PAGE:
Canada is pressuring Haiti to make a firm commitment to holding elections by the end of the year as domestic opposition grows to President René Préval’s response to the earthquake.
Haiti’s constitution stipulates presidential elections be held Nov. 28, ahead of the scheduled end to Préval’s five-year term in February 2011.
That option has not found favour among Haiti’s international backers.
“We’re looking for a commitment from the government,” Cannon said Friday after addressing a conference in Montreal on Haiti’s reconstruction.
“The international community wants to see a commitment, a solid, serious commitment to have an election by the end of this year.”
Cannon said he made Ottawa’s view known to the Haitian president during a recent trip to the country.
Préval has kept a low profile since the devastating quake rocked the country in January, killing more than 200,000 people and crippling its governing infrastructure.
In recent weeks opposition groups have held increasingly vocal demonstrations criticizing his government’s response to the crisis.
Several thousand people, many of them supporters of former president Jean-Bertrand Aristide, staged an angry protest recently outside the ruined national palace.
Witnesses said they heard several gunshots as riot police dispersed the crowd with tear gas.
Haiti politically ‘fragile’ before quake
“The state is bankrupt, the nation is divided… there is no leadership,” Charles Henri Baker, a former presidential candidate and leader of the Respect political party, told the Montreal conference.
“Institutions are practically non-existent and are the result of poor government. There is an urgent need to restore the authority of the state.”
Secret briefing documents prepared by the Foreign Affairs Department and access-to-information documents obtained by The Canadian Press indicate Ottawa considered the political environment in Haiti to be “fragile” even prior to the natural disaster.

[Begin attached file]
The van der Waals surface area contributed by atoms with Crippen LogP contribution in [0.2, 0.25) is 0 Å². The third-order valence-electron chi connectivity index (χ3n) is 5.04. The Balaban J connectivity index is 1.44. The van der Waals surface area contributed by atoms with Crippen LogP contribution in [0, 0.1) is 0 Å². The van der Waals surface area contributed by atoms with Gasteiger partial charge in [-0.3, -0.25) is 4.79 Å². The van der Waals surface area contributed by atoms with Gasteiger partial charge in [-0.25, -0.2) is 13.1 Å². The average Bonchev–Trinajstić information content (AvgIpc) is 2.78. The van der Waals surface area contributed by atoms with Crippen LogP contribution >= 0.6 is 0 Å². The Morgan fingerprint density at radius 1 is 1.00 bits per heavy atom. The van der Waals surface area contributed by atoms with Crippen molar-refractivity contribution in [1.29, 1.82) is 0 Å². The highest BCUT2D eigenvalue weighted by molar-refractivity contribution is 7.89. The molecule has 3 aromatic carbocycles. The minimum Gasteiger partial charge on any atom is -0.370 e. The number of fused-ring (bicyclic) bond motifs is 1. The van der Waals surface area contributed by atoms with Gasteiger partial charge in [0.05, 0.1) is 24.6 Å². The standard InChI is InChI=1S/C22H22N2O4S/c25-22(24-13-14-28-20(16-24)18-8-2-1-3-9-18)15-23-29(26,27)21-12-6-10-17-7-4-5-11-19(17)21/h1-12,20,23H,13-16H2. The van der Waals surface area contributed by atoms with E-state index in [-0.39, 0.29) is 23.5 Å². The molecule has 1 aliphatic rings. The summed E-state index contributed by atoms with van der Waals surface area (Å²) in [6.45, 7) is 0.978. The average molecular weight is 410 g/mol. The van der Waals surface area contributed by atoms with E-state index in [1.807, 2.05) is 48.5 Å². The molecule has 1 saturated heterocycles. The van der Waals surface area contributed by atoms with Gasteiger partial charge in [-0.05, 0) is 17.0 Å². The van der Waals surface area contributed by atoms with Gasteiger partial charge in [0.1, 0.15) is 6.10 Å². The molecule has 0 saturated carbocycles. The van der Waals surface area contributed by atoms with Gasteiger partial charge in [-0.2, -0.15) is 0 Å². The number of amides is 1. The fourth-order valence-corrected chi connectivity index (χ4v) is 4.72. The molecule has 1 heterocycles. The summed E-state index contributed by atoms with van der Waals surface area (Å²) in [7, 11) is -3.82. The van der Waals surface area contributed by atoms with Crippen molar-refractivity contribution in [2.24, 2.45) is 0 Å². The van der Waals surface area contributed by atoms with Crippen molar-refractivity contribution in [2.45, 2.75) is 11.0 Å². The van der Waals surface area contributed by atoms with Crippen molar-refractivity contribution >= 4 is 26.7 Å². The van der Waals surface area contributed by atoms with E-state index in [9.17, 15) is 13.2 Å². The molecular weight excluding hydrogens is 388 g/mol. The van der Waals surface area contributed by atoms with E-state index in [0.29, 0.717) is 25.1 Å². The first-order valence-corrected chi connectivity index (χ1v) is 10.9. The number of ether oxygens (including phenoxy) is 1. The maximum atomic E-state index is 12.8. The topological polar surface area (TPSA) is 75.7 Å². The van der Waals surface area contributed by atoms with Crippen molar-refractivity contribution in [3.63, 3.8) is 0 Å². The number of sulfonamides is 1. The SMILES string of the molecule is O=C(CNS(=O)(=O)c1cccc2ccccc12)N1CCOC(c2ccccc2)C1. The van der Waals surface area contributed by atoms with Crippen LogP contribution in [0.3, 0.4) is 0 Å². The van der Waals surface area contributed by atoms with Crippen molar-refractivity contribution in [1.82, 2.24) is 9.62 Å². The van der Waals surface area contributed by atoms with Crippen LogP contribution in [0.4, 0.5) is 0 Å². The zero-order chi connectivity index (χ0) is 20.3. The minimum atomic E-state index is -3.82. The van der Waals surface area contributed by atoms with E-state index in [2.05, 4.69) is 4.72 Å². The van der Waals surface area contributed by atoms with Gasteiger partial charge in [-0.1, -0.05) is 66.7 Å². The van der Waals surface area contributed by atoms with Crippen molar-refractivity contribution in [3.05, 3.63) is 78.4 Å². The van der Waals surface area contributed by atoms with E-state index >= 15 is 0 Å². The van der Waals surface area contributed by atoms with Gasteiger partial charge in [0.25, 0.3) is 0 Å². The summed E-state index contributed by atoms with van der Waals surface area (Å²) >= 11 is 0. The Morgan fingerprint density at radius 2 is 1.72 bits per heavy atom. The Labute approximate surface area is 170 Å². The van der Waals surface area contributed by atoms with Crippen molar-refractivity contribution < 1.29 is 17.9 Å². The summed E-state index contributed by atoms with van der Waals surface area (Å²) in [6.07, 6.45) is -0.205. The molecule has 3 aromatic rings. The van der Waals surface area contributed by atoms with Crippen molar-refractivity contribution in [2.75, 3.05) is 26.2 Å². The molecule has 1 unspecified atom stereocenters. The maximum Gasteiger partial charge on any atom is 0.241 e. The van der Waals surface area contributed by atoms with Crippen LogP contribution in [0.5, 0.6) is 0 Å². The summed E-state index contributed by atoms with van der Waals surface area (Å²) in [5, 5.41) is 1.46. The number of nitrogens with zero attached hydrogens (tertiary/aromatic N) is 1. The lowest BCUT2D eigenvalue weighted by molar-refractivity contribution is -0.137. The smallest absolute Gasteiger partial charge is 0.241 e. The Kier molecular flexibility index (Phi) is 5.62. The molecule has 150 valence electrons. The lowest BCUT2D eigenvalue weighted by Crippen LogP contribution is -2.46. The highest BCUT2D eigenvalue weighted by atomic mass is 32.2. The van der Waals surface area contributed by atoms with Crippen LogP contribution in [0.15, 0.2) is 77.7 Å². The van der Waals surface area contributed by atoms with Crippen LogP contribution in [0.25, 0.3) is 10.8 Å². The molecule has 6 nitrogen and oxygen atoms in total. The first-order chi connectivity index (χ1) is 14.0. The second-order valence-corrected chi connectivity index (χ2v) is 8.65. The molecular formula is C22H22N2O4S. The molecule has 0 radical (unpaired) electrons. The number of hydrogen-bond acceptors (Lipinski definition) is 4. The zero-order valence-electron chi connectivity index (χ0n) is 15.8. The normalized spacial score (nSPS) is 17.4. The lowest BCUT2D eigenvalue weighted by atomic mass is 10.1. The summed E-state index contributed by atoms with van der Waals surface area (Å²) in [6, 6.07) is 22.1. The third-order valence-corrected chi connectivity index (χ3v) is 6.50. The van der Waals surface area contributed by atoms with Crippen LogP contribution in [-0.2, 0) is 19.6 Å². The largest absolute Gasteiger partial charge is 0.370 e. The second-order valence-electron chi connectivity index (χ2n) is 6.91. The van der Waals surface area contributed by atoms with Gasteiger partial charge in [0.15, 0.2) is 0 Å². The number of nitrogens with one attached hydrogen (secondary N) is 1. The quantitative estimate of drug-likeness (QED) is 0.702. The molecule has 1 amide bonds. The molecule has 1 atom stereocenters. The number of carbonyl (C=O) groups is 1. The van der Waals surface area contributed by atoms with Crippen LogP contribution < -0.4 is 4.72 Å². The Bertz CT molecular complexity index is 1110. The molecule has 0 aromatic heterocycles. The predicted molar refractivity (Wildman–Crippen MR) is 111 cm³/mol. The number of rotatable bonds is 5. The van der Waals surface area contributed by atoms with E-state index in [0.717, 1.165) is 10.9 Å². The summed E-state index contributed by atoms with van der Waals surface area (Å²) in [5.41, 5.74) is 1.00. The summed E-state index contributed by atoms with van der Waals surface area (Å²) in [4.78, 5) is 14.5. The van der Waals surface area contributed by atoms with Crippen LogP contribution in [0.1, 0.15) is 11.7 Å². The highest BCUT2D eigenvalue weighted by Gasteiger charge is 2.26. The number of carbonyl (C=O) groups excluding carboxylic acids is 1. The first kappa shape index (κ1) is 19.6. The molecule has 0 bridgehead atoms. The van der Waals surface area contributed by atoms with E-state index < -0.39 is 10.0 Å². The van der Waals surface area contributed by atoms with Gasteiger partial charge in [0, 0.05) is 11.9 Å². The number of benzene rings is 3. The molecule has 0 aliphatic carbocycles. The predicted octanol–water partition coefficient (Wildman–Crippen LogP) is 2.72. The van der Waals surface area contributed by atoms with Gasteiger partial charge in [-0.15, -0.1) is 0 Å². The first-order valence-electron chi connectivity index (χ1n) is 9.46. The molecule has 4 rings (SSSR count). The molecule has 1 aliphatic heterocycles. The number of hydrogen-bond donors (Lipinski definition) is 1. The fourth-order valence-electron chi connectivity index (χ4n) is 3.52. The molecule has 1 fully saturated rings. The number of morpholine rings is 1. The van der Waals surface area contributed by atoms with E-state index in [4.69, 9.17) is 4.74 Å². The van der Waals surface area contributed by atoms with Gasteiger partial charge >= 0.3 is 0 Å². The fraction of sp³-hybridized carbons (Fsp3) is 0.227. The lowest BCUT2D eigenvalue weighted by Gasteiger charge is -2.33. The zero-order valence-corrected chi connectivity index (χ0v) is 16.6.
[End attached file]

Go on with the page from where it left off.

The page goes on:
“Before the earthquake, we considered 2010 a turning point for Haiti, with legislative elections scheduled for February and presidential elections for November,” the briefing note reads.
Concerns over Préval’s legitimacy were compounded when the legislative elections set for last February were cancelled because of the earthquake.
When the terms of the entire lower house and a third of the Senate expired in early May, it left only a rump upper house dominated by Préval’s allies.
Cannon acknowledged several challenges had to be addressed before elections could be held.
Elections feasible: UN
A UN report has reportedly found that elections are “technically, logistically and financially” feasible.
But coming up with accurate voter rolls would be nearly impossible given the hundreds of thousands who are dead or displaced.
In addition, Haiti’s electoral commission has its own credibility problems after it banned Fanmi Lavalas, Aristide’s former party as well as the country’s largest, from taking part in the cancelled February legislative elections.
It was a decision that contributed to Ottawa’s concerns about the country’s stability.
Aristide, now in exile, was ousted in a 2004 coup.
For Cannon, and Haiti’s other patrons, elections represent a way to calm investors who may be reticent about Haiti’s political situation.
“The sooner we have political stability the sooner we’re going to be able to get economic stability and growth in that country,” Cannon said.
He added that Canada is willing to provide support for the electoral process. In the past it has sent monitoring teams.